Ultra 2014: M.I.A., MGMT, Basement Jaxx

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Photo by George Martinez
Truly sparkling.

While the sun was still shining, a robot voice took over the sound system, saying, "We bring you news of joy and freedom!" And man, that robot voice wasn't messing around. Basement Jaxx was about to rain down upon us actual joy, making us feel totally free to dance in any ol' dorky way.

The duo's live band performed for the next forty minutes, shooting us straight into a universe where women with flawless voices (and dressed like natural phenomenons) sang about good vibrations and asked us to take a ride with them. It was a cosmic journey that started with a very small crowd and ended with a half-filled amphitheater, hands all raised and clapping as pupils dilated from admiration, mostly not drugs.

Photo by George Martinez

Photo by George Martinez

Felix Buxton and Simon Ratcliffe's live performers all wore outfits fit for a cosmic stage. They opened with a powerful version of "Good Luck." The two vocalists -- one dressed as a rainbow, the other as clouds -- hyped the fans with some minor twerking, momentary voguing, and a Matthew McConaughey "alright, alright, alright" while belting out lyrics like "Bring me to the rainbow!"

As they are known to do, the men of Basement Jaxx sifted through a variety of genres, all with expertly presented with the help of a crew of admirable performers. These guest stars included a lively, whining couple who brought the dancehall and two Asian ladies in tropical regalia who clawed the air and sang, "I want love!" One of their two drummers kept things sonically relevant to each tune with a variety of percussive instruments including a steel drum, bongos, and a chime tree.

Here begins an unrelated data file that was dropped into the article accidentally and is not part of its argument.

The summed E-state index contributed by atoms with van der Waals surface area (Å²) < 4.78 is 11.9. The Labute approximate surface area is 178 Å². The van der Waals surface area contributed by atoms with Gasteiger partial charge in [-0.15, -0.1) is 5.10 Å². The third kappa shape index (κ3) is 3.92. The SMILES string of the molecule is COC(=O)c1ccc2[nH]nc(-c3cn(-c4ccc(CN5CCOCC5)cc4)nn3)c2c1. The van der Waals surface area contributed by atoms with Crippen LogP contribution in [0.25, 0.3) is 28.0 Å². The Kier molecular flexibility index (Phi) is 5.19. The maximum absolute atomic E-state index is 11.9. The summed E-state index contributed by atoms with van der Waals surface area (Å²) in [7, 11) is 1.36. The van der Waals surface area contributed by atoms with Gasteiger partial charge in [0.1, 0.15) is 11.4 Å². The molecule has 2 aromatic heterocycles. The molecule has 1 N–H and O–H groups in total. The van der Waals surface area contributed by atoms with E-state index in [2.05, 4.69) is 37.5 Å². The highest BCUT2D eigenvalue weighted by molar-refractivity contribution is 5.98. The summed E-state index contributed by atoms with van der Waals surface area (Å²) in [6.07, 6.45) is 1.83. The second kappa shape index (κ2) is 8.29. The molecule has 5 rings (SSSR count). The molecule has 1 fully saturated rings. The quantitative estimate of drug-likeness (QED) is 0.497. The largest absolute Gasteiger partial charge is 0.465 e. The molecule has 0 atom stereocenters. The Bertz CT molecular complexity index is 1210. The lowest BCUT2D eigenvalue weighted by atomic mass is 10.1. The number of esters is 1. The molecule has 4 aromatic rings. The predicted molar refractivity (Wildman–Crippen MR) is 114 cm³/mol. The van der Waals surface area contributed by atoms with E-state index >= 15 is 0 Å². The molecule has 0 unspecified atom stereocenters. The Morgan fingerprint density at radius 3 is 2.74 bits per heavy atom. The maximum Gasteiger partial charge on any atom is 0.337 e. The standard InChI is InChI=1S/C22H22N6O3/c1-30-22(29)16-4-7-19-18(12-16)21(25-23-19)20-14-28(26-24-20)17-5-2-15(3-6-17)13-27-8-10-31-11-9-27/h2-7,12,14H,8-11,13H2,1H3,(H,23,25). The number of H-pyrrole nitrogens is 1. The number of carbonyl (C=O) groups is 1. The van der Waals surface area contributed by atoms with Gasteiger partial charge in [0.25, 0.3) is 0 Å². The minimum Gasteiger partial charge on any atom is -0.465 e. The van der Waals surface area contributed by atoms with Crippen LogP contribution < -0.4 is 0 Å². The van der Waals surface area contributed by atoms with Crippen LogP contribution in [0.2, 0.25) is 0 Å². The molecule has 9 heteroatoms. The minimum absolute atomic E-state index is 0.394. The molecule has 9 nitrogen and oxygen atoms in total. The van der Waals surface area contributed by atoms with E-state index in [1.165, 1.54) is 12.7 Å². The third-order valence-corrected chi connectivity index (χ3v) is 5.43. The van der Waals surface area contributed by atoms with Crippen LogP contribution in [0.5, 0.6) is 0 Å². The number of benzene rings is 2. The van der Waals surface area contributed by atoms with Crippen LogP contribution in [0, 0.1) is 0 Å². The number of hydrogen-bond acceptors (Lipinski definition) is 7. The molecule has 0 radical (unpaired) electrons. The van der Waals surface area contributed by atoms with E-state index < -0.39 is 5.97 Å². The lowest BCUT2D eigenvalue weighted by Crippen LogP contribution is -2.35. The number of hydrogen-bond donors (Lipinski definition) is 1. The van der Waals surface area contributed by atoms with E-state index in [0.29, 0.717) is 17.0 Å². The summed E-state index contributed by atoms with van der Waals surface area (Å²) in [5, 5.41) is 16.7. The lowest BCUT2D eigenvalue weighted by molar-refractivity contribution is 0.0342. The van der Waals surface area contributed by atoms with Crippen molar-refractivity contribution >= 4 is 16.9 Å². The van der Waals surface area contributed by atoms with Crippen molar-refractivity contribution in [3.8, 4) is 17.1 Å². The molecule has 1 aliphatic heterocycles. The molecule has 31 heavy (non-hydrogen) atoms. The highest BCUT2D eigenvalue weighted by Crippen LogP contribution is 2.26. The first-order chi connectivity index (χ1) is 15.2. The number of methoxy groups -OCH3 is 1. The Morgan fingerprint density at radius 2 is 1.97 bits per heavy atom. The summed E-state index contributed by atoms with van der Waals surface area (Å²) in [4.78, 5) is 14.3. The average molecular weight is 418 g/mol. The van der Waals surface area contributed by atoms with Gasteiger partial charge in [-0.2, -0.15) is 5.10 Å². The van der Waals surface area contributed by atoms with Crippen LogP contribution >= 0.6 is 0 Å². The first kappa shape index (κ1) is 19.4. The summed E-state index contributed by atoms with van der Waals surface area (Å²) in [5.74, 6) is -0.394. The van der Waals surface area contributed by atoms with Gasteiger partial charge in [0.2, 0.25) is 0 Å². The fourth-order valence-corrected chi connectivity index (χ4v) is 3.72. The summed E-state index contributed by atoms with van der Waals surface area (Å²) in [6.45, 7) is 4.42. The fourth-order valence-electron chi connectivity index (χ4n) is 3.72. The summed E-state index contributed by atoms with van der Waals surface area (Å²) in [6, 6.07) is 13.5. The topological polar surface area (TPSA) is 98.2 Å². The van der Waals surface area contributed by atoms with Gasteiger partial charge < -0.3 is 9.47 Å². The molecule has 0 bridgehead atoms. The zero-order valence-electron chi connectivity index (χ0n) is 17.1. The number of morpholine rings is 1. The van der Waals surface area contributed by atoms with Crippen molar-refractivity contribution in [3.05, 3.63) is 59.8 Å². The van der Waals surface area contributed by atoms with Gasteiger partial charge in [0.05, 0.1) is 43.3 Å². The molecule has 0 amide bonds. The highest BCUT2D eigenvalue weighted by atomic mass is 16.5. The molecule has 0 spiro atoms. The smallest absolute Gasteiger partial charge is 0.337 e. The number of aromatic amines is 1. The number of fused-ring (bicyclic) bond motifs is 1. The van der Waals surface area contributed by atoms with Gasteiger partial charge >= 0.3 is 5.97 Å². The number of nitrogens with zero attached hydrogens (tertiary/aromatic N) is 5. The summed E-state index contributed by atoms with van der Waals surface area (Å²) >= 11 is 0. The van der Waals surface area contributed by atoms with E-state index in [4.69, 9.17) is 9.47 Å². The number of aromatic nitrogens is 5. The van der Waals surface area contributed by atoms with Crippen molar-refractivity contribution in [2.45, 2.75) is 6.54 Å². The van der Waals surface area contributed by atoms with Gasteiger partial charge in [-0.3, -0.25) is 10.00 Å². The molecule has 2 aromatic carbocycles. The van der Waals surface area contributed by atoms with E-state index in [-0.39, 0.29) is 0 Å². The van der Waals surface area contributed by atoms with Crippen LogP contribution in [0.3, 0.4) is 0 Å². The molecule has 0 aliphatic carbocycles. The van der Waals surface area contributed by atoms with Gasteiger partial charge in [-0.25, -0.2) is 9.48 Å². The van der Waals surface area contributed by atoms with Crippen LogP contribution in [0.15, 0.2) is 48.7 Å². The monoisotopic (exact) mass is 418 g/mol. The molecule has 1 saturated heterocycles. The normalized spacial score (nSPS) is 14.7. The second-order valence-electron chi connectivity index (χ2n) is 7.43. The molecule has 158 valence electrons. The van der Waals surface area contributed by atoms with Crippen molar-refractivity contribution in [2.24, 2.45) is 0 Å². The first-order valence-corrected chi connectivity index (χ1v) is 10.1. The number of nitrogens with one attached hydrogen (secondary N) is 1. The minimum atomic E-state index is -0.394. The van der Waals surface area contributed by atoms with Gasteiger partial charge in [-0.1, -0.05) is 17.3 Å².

Photo by George Martinez

George Martinez

It was the most inspiring, positive energy that we've seen coming off the Ultra live stage in the past four years. Burton had everyone yelling, "Where's your head at!" in unison and at the top of their lungs. Like, everyone.

From two folks in gorilla suits to a local guy in a raven costume working a trumpet and a ballerina in a Hamburgler mask, there wasn't a single person or party animal who refused to appreciatively scream. It was a near flawless showcasing of the classic Basement Jaxx sound.

See also: Ultra Ravers' Ten Tips for Finding Love at an EDM Fest

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Liz has her master’s degree in religion from Florida State University. She has since written for publications and outlets such as Miami New Times, Rolling Stone, Pitchfork, Ocean Drive, the Huffington Post, NBC Miami, Time Out Miami, Insomniac, the Daily Dot, and the Atlantic. Liz spent three years as New Times Broward-Palm Beach’s music editor, was the weekend news editor at Inverse, and is currently the managing editor at Tom Tom Magazine.
Contact: Liz Tracy